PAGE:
As mentioned above, the virulence of EPF might be determined by the genetic makeup of the strains based on their adaptation of different geographical and ecological exposures to regulate expression of these hydrolytic enzymes [39, 40, 47]. Therefore, we have checked the production of lipase, protease, and chitinase enzymes by isolates of B. bassiana on the medium supplemented with respective substrates; however, the size of the clear zones formed for each types of enzymes vary from isolate to isolate. The variation of extracellular enzyme production within different EPF isolates was common phenomenon [45, 48]. This variation may be due to substrate quality, genetic variation, or adaptive attributes of enzyme-coding genes in the fungal isolates.

Literatures showed that lipase is an important lipolytic enzyme of EPF that facilitates the spore attachment on the integument of insect and starter of hydrolysis of the uppermost component, fatty acid of the cuticle [49,50,51,52]. Thus, our isolates formed small clamps around the colony on the medium supplemented with olive oil, showing that isolates were lipase positive, but the production is very low. On the other hand, protease has been identified as an important virulence factor of EPF isolates and is involved in the cleaving of peptide bonds of cuticle proteins and enhances the virulence against targeted insects [53]. Concordantly, the most potent isolates that scored 94 and 95% of mortality against T. absoluta showed large clear zone formation, and this implies that the amount of protease might be directly correlated with virulence of isolates. Therefore, their virulence could be associated with their ability of extracellular enzyme production. Other researchers reported high virulence of B. bassiana with their ability of producing large amounts of protease [45]. Furthermore, isolates were chitinase positive and formed clear zones on the medium supplemented with colloidal chitin; however, the clear zone formation is varying from isolate to isolate. This enzyme degrades chitin that is the main component of insect cuticle and finalizes the integument degradation following protease activity [54].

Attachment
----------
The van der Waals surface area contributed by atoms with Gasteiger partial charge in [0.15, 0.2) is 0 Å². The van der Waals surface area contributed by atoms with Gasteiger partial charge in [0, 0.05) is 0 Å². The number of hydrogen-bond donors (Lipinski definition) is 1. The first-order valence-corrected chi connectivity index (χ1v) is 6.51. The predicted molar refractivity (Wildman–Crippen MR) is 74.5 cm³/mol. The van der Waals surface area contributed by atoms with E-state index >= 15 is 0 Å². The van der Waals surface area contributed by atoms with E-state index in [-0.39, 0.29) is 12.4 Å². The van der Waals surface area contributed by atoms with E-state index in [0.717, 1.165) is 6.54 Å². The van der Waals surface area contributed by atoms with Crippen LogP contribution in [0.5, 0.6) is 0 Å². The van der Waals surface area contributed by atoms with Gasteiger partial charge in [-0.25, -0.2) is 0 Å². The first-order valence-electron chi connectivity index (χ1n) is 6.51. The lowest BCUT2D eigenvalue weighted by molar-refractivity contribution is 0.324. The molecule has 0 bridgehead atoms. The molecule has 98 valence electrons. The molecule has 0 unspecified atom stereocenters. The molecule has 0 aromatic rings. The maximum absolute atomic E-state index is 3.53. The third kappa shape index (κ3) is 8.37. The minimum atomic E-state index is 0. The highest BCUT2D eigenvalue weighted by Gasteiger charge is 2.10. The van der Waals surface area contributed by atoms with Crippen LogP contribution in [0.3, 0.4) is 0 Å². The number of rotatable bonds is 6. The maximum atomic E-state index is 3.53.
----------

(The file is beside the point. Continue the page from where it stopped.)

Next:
Thus, we have screened putative strains of B. bassiana from the different sources of local environment to obtain effective candidates for pest control. In this study, 27 isolates of B. bassiana were recovered from the cropland soil (55.6%), forest soil (29.6%), and grassland (14.8%) soil (Table 1), which is comparable with other reports on B. Bassiana (52.1%) from the soils of eastern Ethiopia, 80% of isolates from the natural forest, and 23% from cropland soils of Jimma Zone [18].

These isolates were analyzed for their genetic relations, and the resulted phylogenetic tree grouped isolates into three distinctive categories in which all are nearly monophyletic as similar to reports of others showing that the variations of most strains of B. bassiana are insignificant regardless of geographical locations [36, 55,56,57]. However, in the present study, isolates of B. bassiana showed different categorization and would correspond to new isolates, which is different from previously published Ethiopian isolates [18] because all the isolates previously described in Ethiopia appear in other clades (Fig. 1). This could give an important clue to investigate the most distinctive strains of B. bassiana from Ethiopian soil samples. Although isolates are unique from the other previously identified strains, all isolates showed less genetic variation among each other. This might lead to hypothesize that the soil type and sample location may not influence the genetic makeup of the isolates recovered.

In addition, biological characteristics such as spore viability, sporulation rate, and pathogenicity against their host insect are the vital attributes to screen effective strains of entomopathogens [31]. Therefore, we have screened our isolates based on the biological efficiency index determination (31), and 12 (44.4%) of the isolates were scored above 80% of BEI. These isolates achieved more than 90% of spore germination, 90–100% of larval mortality against G. mellonella, and sporulated within 10 to 12 days of culturing on the medium with relative sporulation rating (RSR) of 1.3 to 1.8. Similarly, different researchers screened effective EPFs for an agriculturally important pest control using these attributes [58, 59].

All of the screened isolates showed promising (65.7–95.7% and 68.3–95%) mortality rates against second and third instar larvae of T. absoluta, respectively. Interestingly, five (AAUB03, AAUB28, AAUB29, AAUB19, and AAUB90) of the isolates were scored 90–95.7% of mortality at 1 × 107 spores·ml-1 concentration. This is concurrent with other reports on B. bassiana that scored 90% of mortality against T. absoluta in Egypt [60]. In addition, recently explored Ethiopian isolate of B. bassiana displayed 95.8% of mortality against third instar larvae of T. absoluta at 2.5 × 109 spores·ml-1 [61]. In all cases, Ethiopian isolates of B. bassiana performed better than the commercially formulated products (Beauvitech® WP) that scored 60.8% of larval mortality against T. absoluta at 108 spores·ml-1 in Rwanda [62]. This could infer that locally screened isolates might be pathogenically effective than commercialized ones, and geographic origin of isolates may determine their pathogenicity.